'Bomb Texas' The psychological roots of anti-Americanism
Tue, 14 Jan 2003 15:07:26 +0000
>Well no, I said that anti-war == pro Saddam.
>Just as Orwell noted that anti-war == pro fascism in an earlier point of
John, that's a pretty silly analogy, since it
posits Iraq vis-a-vis western nations as having
power, influence, and threat comparable to
Germany's or Japan's prior to WW II. It's pretty
easy to make a list of dictators around the
world whose regimes compare to Saddam's. By your
rule, everyone who opposes the US warring on
each and every one of them therefore is
supporting those dictators.
The good nations are not supposed to war on the
bad nations just because they are bad. They are
supposed to have compelling reasons before
launching an attack, such as "they first
attacked us," or "they first attacked one of our
allies," or "they are harboring the group that
first attacked us." No one has presented any
evidence that Saddam has allied with Al Queda.
While it might make some tactical sense for
these two enemies of the US to join forces, they
are not natural allies, given the direct conflict
of Saddam's Ba'ath ideology with Islamism. By
what we know to date, Al Queda receives most of
their support from an ideologically closer
nation: Saudi Arabia.
There is no evidence that Saddam would or could
pose a significant threat to the US or to
Europe, now or in the near future. What we are
planning to do with Iraq is really something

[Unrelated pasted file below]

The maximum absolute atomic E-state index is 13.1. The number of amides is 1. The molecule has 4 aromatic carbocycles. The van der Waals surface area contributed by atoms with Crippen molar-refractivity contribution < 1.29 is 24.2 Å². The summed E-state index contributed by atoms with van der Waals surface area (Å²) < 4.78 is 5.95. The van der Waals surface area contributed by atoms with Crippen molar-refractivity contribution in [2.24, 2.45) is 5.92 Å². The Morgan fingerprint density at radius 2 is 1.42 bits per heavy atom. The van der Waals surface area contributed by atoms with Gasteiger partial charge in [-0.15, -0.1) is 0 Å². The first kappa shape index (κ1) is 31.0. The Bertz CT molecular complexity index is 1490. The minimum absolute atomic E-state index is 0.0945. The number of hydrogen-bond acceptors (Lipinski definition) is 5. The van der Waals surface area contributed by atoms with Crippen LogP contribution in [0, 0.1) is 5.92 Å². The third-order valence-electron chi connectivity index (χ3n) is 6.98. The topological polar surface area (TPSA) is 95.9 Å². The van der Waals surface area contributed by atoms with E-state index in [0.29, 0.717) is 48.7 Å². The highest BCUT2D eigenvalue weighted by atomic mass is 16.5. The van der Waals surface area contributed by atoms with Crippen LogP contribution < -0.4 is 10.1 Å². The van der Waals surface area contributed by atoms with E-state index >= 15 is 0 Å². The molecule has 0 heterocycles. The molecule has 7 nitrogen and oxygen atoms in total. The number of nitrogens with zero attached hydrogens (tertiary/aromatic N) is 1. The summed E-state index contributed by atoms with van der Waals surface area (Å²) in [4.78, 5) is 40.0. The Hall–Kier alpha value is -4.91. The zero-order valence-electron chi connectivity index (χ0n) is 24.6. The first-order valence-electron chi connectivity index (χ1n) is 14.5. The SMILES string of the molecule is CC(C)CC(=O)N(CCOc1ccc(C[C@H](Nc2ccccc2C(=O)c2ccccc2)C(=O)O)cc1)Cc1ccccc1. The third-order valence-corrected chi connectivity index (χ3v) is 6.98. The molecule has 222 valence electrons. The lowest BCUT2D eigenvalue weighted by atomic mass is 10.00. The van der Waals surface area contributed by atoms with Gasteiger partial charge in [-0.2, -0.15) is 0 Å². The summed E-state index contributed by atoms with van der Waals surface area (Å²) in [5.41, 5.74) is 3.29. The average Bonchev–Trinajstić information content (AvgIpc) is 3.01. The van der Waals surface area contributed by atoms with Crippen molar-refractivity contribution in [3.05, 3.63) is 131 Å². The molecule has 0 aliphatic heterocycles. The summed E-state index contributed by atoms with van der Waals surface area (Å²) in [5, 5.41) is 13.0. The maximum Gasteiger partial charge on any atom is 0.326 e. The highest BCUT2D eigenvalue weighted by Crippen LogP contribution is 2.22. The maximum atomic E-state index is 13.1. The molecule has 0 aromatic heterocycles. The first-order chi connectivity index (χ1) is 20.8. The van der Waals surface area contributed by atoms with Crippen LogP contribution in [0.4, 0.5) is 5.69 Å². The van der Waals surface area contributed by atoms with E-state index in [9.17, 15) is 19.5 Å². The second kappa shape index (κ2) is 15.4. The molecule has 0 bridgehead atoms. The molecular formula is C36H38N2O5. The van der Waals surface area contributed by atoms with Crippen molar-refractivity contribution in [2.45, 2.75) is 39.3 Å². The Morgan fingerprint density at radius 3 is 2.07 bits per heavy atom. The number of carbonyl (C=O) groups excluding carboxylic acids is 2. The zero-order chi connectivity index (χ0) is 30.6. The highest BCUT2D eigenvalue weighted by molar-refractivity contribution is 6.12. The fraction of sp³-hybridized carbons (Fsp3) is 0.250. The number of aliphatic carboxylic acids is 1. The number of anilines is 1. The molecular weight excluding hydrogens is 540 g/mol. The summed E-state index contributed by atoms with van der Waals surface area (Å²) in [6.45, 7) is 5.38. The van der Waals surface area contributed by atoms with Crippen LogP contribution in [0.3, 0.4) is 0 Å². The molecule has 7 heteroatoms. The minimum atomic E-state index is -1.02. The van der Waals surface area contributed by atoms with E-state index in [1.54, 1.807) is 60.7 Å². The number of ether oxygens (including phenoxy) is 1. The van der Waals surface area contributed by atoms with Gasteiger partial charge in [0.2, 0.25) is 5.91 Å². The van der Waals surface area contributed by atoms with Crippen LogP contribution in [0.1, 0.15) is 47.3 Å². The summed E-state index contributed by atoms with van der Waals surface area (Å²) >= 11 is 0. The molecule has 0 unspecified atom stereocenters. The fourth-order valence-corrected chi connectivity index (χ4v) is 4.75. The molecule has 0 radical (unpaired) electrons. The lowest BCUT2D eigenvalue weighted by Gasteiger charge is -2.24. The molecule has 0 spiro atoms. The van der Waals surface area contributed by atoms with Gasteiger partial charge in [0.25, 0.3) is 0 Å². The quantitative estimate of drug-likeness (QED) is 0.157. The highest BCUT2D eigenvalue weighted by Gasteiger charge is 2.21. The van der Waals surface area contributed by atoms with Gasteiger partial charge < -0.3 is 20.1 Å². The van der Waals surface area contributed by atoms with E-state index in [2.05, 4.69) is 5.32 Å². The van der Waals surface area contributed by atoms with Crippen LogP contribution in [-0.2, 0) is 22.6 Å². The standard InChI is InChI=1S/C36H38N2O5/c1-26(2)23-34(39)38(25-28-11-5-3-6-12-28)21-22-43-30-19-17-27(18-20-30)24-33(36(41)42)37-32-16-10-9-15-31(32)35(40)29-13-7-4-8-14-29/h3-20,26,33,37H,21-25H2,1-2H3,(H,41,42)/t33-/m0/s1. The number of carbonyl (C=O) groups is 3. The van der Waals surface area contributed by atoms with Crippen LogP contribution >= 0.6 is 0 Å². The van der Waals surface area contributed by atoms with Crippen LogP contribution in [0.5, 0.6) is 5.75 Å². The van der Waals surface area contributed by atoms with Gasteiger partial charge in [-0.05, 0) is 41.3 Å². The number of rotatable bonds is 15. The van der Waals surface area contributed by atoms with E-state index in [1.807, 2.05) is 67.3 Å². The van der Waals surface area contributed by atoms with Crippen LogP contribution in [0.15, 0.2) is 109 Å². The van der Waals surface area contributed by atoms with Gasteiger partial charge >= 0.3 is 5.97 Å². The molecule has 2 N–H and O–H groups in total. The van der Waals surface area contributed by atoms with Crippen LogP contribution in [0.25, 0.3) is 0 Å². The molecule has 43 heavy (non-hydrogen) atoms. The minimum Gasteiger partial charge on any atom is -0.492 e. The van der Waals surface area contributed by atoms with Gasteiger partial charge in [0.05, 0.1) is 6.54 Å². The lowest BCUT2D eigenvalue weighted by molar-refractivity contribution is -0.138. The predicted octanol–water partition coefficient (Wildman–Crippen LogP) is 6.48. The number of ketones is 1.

quite new, instituting international agreement
among the nations of the modern world to
pre-emptively attack a dictator who currently
poses small threat to Europe or the US, but
might sometime in the future. It is perfectly
reasonable to ask that this new policy is
defined, and what criteria are used to decide
which tyrants to depose. Who is next? Gaddafi?
Chong-Il? Castro? Fahd bin Abd al-Aziz Al Saud?
Oh, wait -- he's one of ours.
In this case, questioning the war is NOT being
pro-Saddam. It is wondering what US foreign
policy is, and what the criteria are before we
go to war with a nation that currently poses
neither us nor Europe nor Japan any significant
risk. I'm NOT saying that pre-emptive attack
never makes sense, especially as technology
for WMDs progresses. But if that is the reason,
we need to put it into some kind of policy that
is more than just special pleading to attack
Iraq. So far, Bush has done more to explain how
Saddam went after his father.
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